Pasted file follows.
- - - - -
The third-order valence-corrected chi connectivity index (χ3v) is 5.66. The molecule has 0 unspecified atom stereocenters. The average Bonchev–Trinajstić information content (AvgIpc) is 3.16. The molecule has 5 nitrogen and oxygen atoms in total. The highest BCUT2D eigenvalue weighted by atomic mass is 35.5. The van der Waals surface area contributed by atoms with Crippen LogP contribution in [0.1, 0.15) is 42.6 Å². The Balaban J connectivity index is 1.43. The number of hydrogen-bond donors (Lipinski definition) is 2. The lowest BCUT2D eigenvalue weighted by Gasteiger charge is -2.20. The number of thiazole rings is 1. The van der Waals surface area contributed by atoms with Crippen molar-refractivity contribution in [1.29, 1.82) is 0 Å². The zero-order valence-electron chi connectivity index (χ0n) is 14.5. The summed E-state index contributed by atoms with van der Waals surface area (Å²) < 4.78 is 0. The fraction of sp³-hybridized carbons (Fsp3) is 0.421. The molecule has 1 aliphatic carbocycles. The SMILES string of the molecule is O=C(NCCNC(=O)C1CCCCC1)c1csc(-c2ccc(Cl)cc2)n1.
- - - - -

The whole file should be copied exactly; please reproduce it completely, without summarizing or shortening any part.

The third-order valence-corrected chi connectivity index (χ3v) is 5.66. The molecule has 0 unspecified atom stereocenters. The average Bonchev–Trinajstić information content (AvgIpc) is 3.16. The molecule has 5 nitrogen and oxygen atoms in total. The highest BCUT2D eigenvalue weighted by atomic mass is 35.5. The van der Waals surface area contributed by atoms with Crippen LogP contribution in [0.1, 0.15) is 42.6 Å². The Balaban J connectivity index is 1.43. The number of hydrogen-bond donors (Lipinski definition) is 2. The lowest BCUT2D eigenvalue weighted by Gasteiger charge is -2.20. The number of thiazole rings is 1. The van der Waals surface area contributed by atoms with Crippen molar-refractivity contribution in [1.29, 1.82) is 0 Å². The zero-order valence-electron chi connectivity index (χ0n) is 14.5. The summed E-state index contributed by atoms with van der Waals surface area (Å²) < 4.78 is 0. The fraction of sp³-hybridized carbons (Fsp3) is 0.421. The molecule has 1 aliphatic carbocycles. The SMILES string of the molecule is O=C(NCCNC(=O)C1CCCCC1)c1csc(-c2ccc(Cl)cc2)n1.